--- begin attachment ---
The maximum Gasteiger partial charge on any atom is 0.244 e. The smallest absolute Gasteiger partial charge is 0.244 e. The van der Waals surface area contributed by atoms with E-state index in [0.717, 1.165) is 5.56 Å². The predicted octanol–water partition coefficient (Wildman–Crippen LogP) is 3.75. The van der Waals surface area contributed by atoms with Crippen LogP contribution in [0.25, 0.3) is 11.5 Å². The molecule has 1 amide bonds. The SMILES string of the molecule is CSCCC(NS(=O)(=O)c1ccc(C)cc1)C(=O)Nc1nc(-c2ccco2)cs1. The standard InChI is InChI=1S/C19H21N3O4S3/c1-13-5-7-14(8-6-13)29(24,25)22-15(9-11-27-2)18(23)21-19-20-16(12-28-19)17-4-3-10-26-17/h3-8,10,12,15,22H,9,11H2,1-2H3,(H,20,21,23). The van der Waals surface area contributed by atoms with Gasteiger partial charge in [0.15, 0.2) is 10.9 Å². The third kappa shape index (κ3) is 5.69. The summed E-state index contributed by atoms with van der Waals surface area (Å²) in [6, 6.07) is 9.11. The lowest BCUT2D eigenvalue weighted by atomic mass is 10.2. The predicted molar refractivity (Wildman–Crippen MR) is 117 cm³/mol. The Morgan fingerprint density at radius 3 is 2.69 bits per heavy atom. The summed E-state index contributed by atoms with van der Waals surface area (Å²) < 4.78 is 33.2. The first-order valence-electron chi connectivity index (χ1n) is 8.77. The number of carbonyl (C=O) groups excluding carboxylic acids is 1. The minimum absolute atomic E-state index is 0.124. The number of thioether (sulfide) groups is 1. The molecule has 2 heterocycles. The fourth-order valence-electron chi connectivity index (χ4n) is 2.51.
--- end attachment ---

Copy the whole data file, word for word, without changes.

The maximum Gasteiger partial charge on any atom is 0.244 e. The smallest absolute Gasteiger partial charge is 0.244 e. The van der Waals surface area contributed by atoms with E-state index in [0.717, 1.165) is 5.56 Å². The predicted octanol–water partition coefficient (Wildman–Crippen LogP) is 3.75. The van der Waals surface area contributed by atoms with Crippen LogP contribution in [0.25, 0.3) is 11.5 Å². The molecule has 1 amide bonds. The SMILES string of the molecule is CSCCC(NS(=O)(=O)c1ccc(C)cc1)C(=O)Nc1nc(-c2ccco2)cs1. The standard InChI is InChI=1S/C19H21N3O4S3/c1-13-5-7-14(8-6-13)29(24,25)22-15(9-11-27-2)18(23)21-19-20-16(12-28-19)17-4-3-10-26-17/h3-8,10,12,15,22H,9,11H2,1-2H3,(H,20,21,23). The van der Waals surface area contributed by atoms with Gasteiger partial charge in [0.15, 0.2) is 10.9 Å². The third kappa shape index (κ3) is 5.69. The summed E-state index contributed by atoms with van der Waals surface area (Å²) in [6, 6.07) is 9.11. The lowest BCUT2D eigenvalue weighted by atomic mass is 10.2. The predicted molar refractivity (Wildman–Crippen MR) is 117 cm³/mol. The Morgan fingerprint density at radius 3 is 2.69 bits per heavy atom. The summed E-state index contributed by atoms with van der Waals surface area (Å²) < 4.78 is 33.2. The first-order valence-electron chi connectivity index (χ1n) is 8.77. The number of carbonyl (C=O) groups excluding carboxylic acids is 1. The minimum absolute atomic E-state index is 0.124. The number of thioether (sulfide) groups is 1. The molecule has 2 heterocycles. The fourth-order valence-electron chi connectivity index (χ4n) is 2.51.